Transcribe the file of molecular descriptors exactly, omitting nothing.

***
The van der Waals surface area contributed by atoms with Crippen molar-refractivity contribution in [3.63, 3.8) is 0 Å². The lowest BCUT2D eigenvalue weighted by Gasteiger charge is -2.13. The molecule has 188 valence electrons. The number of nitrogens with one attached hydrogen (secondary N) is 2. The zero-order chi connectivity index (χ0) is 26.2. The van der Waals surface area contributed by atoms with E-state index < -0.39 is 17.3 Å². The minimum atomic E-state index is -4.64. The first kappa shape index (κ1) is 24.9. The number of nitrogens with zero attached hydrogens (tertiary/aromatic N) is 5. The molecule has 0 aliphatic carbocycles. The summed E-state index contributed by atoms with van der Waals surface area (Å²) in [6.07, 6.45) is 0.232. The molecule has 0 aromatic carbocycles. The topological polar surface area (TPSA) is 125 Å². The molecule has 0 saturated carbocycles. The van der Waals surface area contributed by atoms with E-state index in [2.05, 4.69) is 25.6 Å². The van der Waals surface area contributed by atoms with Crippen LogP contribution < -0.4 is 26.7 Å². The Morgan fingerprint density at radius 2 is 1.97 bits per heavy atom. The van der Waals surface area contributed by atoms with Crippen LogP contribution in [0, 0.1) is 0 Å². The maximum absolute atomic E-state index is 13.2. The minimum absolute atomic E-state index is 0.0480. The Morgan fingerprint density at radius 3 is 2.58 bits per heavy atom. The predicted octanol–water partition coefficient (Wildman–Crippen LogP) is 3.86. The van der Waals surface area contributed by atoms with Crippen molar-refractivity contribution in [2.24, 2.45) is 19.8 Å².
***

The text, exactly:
The van der Waals surface area contributed by atoms with Crippen molar-refractivity contribution in [3.63, 3.8) is 0 Å². The lowest BCUT2D eigenvalue weighted by Gasteiger charge is -2.13. The molecule has 188 valence electrons. The number of nitrogens with one attached hydrogen (secondary N) is 2. The zero-order chi connectivity index (χ0) is 26.2. The van der Waals surface area contributed by atoms with E-state index < -0.39 is 17.3 Å². The minimum atomic E-state index is -4.64. The first kappa shape index (κ1) is 24.9. The number of nitrogens with zero attached hydrogens (tertiary/aromatic N) is 5. The molecule has 0 aliphatic carbocycles. The summed E-state index contributed by atoms with van der Waals surface area (Å²) in [6.07, 6.45) is 0.232. The molecule has 0 aromatic carbocycles. The topological polar surface area (TPSA) is 125 Å². The molecule has 0 saturated carbocycles. The van der Waals surface area contributed by atoms with E-state index in [2.05, 4.69) is 25.6 Å². The van der Waals surface area contributed by atoms with Crippen LogP contribution < -0.4 is 26.7 Å². The Morgan fingerprint density at radius 2 is 1.97 bits per heavy atom. The van der Waals surface area contributed by atoms with Crippen LogP contribution in [0, 0.1) is 0 Å². The maximum absolute atomic E-state index is 13.2. The minimum absolute atomic E-state index is 0.0480. The Morgan fingerprint density at radius 3 is 2.58 bits per heavy atom. The predicted octanol–water partition coefficient (Wildman–Crippen LogP) is 3.86. The van der Waals surface area contributed by atoms with Crippen molar-refractivity contribution in [2.24, 2.45) is 19.8 Å².